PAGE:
It has been more than 50 days since the Deepwater Horizon oil rig exploded in the Gulf of Mexico killing 11 workers.
The rig burned and sank but BP is still struggling to plug the leak that is pumping millions of litres of oil into the ocean.
Birds, sea turtles, dolphins and other animals are washing up on shore and the leak is not expected to be stopped for months.
Residents of the Gulf coast depend on those waters and the marsh for their livelihood.
From shrimping, fishing and oyster beds to tourism, the people who live there have built their lives around this habitat for centuries.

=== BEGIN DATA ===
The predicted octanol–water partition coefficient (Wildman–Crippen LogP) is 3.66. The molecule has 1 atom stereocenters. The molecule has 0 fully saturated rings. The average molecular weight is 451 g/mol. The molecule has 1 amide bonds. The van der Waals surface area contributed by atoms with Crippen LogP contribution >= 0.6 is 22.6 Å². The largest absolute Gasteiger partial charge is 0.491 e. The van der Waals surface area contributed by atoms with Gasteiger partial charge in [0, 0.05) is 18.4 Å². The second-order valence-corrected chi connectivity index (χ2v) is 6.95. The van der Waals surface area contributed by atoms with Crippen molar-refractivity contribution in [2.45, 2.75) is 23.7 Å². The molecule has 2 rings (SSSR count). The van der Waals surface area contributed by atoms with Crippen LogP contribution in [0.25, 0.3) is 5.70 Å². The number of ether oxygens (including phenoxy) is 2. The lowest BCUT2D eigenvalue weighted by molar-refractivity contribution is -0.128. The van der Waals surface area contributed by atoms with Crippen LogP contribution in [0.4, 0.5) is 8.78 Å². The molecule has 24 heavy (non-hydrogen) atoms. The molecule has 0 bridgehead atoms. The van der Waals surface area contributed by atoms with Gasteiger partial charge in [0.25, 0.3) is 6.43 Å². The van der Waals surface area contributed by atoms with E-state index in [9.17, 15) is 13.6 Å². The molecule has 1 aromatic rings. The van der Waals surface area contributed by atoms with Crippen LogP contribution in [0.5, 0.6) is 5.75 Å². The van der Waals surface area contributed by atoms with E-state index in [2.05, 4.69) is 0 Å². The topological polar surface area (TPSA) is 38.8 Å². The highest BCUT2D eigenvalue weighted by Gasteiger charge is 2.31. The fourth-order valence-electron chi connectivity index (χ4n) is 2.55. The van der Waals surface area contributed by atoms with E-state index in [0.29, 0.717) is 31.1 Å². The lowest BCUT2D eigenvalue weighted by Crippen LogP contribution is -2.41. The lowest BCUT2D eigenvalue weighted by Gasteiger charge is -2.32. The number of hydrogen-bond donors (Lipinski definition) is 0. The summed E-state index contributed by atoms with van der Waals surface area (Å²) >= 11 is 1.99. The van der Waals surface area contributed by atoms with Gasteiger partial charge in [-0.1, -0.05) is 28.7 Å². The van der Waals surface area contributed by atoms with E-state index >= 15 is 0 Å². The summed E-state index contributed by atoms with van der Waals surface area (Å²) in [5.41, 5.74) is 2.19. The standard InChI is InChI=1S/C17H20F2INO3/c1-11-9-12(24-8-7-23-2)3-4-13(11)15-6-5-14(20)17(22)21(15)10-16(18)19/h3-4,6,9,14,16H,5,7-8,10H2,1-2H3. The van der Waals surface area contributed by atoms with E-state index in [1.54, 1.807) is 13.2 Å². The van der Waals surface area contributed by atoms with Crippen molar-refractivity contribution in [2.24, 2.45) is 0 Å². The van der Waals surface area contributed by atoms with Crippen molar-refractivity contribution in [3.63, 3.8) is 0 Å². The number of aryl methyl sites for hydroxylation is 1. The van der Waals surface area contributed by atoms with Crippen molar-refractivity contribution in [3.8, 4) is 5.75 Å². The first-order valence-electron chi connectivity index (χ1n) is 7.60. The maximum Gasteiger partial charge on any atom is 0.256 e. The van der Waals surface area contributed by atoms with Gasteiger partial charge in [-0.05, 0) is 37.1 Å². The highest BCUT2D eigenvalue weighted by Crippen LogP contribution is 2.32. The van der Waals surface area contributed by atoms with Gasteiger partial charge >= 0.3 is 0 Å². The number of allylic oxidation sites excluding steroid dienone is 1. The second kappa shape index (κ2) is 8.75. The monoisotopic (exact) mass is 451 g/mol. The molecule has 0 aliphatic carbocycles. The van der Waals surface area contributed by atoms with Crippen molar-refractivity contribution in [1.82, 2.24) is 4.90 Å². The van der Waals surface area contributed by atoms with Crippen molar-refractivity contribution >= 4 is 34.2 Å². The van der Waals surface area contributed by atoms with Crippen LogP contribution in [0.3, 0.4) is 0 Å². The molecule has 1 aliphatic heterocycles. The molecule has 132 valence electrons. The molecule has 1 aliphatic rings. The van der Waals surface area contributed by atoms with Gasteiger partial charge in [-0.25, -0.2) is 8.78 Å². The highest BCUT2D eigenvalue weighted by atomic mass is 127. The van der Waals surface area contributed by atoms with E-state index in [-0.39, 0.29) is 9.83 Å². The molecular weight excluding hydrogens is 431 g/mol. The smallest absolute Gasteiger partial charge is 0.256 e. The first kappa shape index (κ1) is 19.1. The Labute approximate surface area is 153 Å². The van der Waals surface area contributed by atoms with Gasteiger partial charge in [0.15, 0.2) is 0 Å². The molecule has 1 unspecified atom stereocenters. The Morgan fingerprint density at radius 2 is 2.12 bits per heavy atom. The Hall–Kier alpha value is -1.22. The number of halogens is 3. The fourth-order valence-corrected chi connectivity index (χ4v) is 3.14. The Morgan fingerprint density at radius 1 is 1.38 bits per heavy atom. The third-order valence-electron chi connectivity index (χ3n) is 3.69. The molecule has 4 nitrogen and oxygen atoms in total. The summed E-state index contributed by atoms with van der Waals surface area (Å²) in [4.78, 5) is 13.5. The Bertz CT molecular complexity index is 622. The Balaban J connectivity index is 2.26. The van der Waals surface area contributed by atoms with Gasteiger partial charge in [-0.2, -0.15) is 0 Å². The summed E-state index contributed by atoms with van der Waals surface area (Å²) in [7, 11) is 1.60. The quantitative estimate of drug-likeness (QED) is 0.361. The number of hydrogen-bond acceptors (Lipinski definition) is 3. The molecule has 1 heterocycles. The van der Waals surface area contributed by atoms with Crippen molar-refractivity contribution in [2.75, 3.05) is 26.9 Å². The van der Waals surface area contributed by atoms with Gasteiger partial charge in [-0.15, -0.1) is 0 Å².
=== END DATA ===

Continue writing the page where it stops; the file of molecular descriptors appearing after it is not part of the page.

The scale of the damage is unknown but many fear that this man-made disaster will destroy that way of life.
On Wednesday's Riz Khan show we talk to Noah Hall, the executive director of the Great Lakes Environmental Law Center, and Diane Wilson, author of An Unreasonable Woman: A True Story of Shrimpers, Politicos, Polluters, and the Fight for Seadrift, Texas.
You can join the conversation. Call in with your questions and comments at our live time of 1630 GMT. Repeats will be aired at 2130 GMT, and the next day at 0230 GMT and 1130 GMT.